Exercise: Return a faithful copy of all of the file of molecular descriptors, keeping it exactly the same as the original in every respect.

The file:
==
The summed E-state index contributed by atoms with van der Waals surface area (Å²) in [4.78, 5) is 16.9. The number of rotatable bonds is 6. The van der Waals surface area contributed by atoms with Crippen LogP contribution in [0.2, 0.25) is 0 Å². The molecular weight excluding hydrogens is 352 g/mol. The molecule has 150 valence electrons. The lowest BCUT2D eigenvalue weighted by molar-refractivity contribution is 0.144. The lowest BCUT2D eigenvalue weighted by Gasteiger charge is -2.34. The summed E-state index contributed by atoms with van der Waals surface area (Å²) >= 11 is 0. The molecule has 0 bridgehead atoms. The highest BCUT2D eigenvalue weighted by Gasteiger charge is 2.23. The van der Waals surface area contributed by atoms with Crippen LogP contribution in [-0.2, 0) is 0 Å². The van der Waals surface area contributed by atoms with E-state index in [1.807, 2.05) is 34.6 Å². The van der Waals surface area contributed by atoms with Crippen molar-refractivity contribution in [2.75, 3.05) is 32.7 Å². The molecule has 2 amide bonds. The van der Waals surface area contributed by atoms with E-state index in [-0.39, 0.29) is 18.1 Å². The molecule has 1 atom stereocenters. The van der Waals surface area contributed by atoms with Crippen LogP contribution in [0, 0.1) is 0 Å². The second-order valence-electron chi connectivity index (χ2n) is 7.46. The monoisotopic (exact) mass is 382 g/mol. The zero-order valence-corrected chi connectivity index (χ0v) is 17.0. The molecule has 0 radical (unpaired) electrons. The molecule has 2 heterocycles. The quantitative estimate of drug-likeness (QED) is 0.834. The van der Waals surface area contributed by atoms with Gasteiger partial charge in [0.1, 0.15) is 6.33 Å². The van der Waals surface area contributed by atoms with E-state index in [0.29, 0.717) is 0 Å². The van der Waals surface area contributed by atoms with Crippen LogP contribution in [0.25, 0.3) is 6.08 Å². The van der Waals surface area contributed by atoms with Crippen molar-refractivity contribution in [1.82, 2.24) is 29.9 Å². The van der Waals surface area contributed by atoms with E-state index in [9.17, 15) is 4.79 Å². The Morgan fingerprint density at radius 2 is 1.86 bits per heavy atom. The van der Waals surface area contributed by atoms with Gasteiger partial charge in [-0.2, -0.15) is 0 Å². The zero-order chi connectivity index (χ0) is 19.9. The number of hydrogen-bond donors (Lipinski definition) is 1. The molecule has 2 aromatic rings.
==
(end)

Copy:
The summed E-state index contributed by atoms with van der Waals surface area (Å²) in [4.78, 5) is 16.9. The number of rotatable bonds is 6. The van der Waals surface area contributed by atoms with Crippen LogP contribution in [0.2, 0.25) is 0 Å². The molecular weight excluding hydrogens is 352 g/mol. The molecule has 150 valence electrons. The lowest BCUT2D eigenvalue weighted by molar-refractivity contribution is 0.144. The lowest BCUT2D eigenvalue weighted by Gasteiger charge is -2.34. The summed E-state index contributed by atoms with van der Waals surface area (Å²) >= 11 is 0. The molecule has 0 bridgehead atoms. The highest BCUT2D eigenvalue weighted by Gasteiger charge is 2.23. The van der Waals surface area contributed by atoms with Crippen LogP contribution in [-0.2, 0) is 0 Å². The van der Waals surface area contributed by atoms with E-state index in [1.807, 2.05) is 34.6 Å². The van der Waals surface area contributed by atoms with Crippen molar-refractivity contribution in [2.75, 3.05) is 32.7 Å². The molecule has 2 amide bonds. The van der Waals surface area contributed by atoms with E-state index in [-0.39, 0.29) is 18.1 Å². The molecule has 1 atom stereocenters. The van der Waals surface area contributed by atoms with Crippen LogP contribution in [0, 0.1) is 0 Å². The second-order valence-electron chi connectivity index (χ2n) is 7.46. The monoisotopic (exact) mass is 382 g/mol. The zero-order valence-corrected chi connectivity index (χ0v) is 17.0. The molecule has 0 radical (unpaired) electrons. The molecule has 2 heterocycles. The quantitative estimate of drug-likeness (QED) is 0.834. The van der Waals surface area contributed by atoms with Gasteiger partial charge in [0.1, 0.15) is 6.33 Å². The van der Waals surface area contributed by atoms with E-state index in [0.29, 0.717) is 0 Å². The van der Waals surface area contributed by atoms with Crippen LogP contribution in [0.25, 0.3) is 6.08 Å². The van der Waals surface area contributed by atoms with Crippen molar-refractivity contribution in [1.82, 2.24) is 29.9 Å². The van der Waals surface area contributed by atoms with E-state index in [9.17, 15) is 4.79 Å². The Morgan fingerprint density at radius 2 is 1.86 bits per heavy atom. The van der Waals surface area contributed by atoms with Gasteiger partial charge in [-0.2, -0.15) is 0 Å². The zero-order chi connectivity index (χ0) is 19.9. The number of hydrogen-bond donors (Lipinski definition) is 1. The molecule has 2 aromatic rings.